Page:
Every year, virtualization stalwart Citrix Systems (NASDAQ:CTXS) organizes a user conference called Synergy, which has become a showcase for new trends in the increasingly hot field of application and desktop virtualization. Last month, Intel (NASDAQ:INTC) and Hewlett-Packard (NYSE:HPQ) were both present at Citrix Synergy to announce some new technology related to virtual and hosted desktops.

During the second day's keynote presentation, Citrix, HP, and Intel took the stage together. The presentation included the iconic music from "2001: A Space Odyssey" as a server chassis emerged from the middle of the stage, suggesting that this new technology marks a historic turning point. What, exactly, did the two computing giants announce at Synergy, and what does it mean for the desktop virtualization industry?

Moonshot and Crystal Well
The server that was presented so dramatically was the CS100, a member of HP's Moonshot family. Basically, the CS100 brings together 45 cartridges, each with its own processor, memory, storage, and graphics, which will be used for hosting remote desktops. In general, Moonshot servers aim to drastically reduce space requirements and power consumption by being customized for a particular application, and the CS100 brings this to the resource-hungry world of hosted desktops.

Because the philosophy behind the Moonshot servers is to strip out everything that is not needed to run the application, the CS100 does away with the virtualization layer, and instead runs each of the hosted desktops in its own cartridge, on bare metal. HP claims that this provides better performance and increased security, while removing compatibility issues that might result from virtualization.

Intel's additional news was that the CS100 will now support the company's newly announced Xeon E3 processor, code-named Crystal Well, which incorporates Intel's most advanced graphics solution, the Iris Pro. This means that the Moonshot system, along with Crystal Well, will be suitable for use in graphics-intensive applications such as CAD or video editing, which have historically been difficult to efficiently deliver in a hosted desktop environment.

Virtual graphics acceleration
Intel also introduced another bit of exciting technology at Synergy in the form of its graphics virtualization support. This is relevant in the more classic virtual desktop environment (that is, not on Moonshot) in which multiple desktops share resources like processors and memory. Additionally, Intel has made its Iris Pro Graphics processor available in this environment.

With Iris Pro Graphics, Intel supports both GPU pass-through, in which one virtual desktop gets full use of the GPU, as well as a technology called GVT-g, with which the GPU is shared across different users. Again, this will allow graphics-intensive applications to be delivered remotely to users, but in an environment using virtualization and running on a traditional blade server.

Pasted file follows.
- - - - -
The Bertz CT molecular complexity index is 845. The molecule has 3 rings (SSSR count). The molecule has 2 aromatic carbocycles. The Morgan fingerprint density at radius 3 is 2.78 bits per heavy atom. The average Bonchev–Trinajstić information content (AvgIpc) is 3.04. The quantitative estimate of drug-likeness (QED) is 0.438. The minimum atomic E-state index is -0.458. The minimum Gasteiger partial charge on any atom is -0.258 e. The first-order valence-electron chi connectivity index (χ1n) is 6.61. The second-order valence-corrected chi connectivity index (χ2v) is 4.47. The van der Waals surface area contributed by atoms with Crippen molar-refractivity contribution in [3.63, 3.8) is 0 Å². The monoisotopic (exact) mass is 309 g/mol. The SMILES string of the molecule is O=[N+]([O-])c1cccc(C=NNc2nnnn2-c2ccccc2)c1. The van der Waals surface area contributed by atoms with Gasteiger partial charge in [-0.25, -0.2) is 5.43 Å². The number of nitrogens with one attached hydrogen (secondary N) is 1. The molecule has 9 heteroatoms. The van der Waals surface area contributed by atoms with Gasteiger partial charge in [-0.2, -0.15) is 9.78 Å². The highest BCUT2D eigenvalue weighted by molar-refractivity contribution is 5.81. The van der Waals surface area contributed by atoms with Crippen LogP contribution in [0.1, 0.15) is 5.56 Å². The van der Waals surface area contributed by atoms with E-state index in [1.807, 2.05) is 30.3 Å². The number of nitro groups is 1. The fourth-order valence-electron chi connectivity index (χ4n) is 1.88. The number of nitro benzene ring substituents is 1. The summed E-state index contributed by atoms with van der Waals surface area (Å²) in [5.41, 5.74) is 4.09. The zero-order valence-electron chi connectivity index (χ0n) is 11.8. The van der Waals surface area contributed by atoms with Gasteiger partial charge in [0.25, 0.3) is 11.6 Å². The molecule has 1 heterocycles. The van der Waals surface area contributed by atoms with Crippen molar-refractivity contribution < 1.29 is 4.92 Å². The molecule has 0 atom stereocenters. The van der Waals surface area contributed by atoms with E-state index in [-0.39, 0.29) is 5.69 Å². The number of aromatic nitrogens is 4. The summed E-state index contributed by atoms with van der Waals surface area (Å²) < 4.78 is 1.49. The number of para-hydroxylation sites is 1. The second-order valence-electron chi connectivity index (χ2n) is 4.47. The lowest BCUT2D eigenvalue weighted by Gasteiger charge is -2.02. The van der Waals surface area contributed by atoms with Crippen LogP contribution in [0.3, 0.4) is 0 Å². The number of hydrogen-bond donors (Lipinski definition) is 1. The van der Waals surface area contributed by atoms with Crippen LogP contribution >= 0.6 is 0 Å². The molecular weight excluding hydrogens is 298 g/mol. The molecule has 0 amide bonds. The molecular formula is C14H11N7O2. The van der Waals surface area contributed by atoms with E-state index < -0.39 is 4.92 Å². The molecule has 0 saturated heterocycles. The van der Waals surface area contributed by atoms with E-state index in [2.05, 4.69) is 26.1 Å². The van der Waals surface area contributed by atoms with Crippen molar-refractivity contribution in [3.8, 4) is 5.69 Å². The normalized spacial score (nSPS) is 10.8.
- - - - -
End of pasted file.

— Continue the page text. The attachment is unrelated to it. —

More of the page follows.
Is this revolutionary?
Interest in virtual and hosted desktops has been increasing for the last several years, but widespread adoption has been held back by, among other things, the cost of the required IT resources and the fact that graphics-intensive applications couldn't be feasibly delivered.

If HP's application-specific Moonshot servers resonate with customers, it could revolutionize the desktop and app virtualization world, which has, so far, relied on virtualization as a fundamental technique to run desktops on traditional blade servers. In particular, it's not clear, yet, how doing away with the virtualization layer would affect Citrix's biggest competitor, VMware, which has been moving aggressively from its core server-side virtualization business into the virtual desktop and app space.

As for graphics virtualization, this has already been available for a year, thanks to a partnership between Citrix and NVIDIA. Still, delivering graphics-intensive applications, whether from a virtualized server or an application-specific one, is a huge opportunity, as it will bring an estimated six-fold increase in the number of workstations that could be hosted remotely. With or without Moonshot, Intel is helping this happen by providing an alternative to NVIDIA's high-end GPUs.

In conclusion
HP and Intel's announcements are a good sign for the desktop virtualization industry. It remains to be seen whether the Moonshot server and Intel's graphics virtualization will catch on and finally bring virtual and hosted desktops to enterprises. Either way, this chips away at the limitations that have been holding back virtual desktops and makes Citrix, which is still holding the leadership position in its market, look good.